Spent convictions & cannabis law reform in Western Australia

This paper considers how a new scheme for cautioning minor cannabis offenders in Western Australia (WA) has resulted in manifest unfairness of how a person can expunge a record for a conviction for a minor cannabis offence, depending on whether they were convicted before or after 1 August 2011.

This issue arises from the adoption of the cannabis intervention requirement (CIR) scheme, which commenced in WA on 1 August 2011, after amendments to the Misuse of Drugs Act 1981 (MDA), for police to issue a caution for two specific minor cannabis offences, involving possession – 

  • of any drug paraphernalia in or on which there is cannabis (MDA Section 7B(6)), or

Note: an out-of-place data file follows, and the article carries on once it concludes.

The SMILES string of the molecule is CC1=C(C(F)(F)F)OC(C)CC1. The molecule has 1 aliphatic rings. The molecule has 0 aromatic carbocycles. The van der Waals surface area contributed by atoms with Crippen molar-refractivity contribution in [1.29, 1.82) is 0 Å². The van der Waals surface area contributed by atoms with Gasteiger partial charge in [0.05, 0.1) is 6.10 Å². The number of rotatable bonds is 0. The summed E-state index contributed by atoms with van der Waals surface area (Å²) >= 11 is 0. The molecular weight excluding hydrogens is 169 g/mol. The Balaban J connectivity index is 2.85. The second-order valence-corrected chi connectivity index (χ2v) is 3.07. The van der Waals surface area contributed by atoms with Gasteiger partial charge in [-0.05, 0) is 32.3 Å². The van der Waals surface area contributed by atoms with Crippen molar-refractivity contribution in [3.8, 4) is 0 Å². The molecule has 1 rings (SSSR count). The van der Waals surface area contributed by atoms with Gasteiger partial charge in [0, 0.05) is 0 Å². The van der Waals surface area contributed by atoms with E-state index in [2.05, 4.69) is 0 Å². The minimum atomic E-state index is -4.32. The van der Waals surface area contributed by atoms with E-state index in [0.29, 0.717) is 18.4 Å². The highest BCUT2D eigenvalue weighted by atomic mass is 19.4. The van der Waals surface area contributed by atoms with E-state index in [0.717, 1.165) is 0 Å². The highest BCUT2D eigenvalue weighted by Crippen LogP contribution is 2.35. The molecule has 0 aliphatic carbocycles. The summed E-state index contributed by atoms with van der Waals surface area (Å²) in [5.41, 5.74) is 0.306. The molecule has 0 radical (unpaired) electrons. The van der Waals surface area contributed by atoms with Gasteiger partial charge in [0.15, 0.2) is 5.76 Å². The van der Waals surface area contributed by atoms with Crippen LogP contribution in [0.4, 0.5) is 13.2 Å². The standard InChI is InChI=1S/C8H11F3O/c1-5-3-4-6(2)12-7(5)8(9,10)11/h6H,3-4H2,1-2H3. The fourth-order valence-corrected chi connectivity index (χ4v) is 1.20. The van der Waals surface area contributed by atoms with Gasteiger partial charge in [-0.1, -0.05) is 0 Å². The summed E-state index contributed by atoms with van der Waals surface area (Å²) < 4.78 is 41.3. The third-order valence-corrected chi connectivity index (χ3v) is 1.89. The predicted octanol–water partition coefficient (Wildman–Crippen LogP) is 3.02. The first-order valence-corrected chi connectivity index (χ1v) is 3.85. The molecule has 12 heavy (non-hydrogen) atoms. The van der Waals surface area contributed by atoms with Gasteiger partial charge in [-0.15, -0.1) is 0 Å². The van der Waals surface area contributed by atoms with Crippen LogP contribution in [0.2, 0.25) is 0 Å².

• of not more than 10 grams of cannabis (MDA Section 6(2)).

Because of the approach adopted by the Cannabis Law Reform Act 2010, which amended the Spent Convictions Act 1988, there are now two pathways to obtain a spent conviction order for a minor cannabis offence, depending on whether the person was convicted before or after 1 August 2011.

The differences in the time between conviction and when an application for a spent conviction order may be lodged, are considerable because if it was a minor cannabis conviction pre August 2011 the prescribed period is 10 years, whereas if it is a conviction from 1 August 2011, the prescribed period is three years.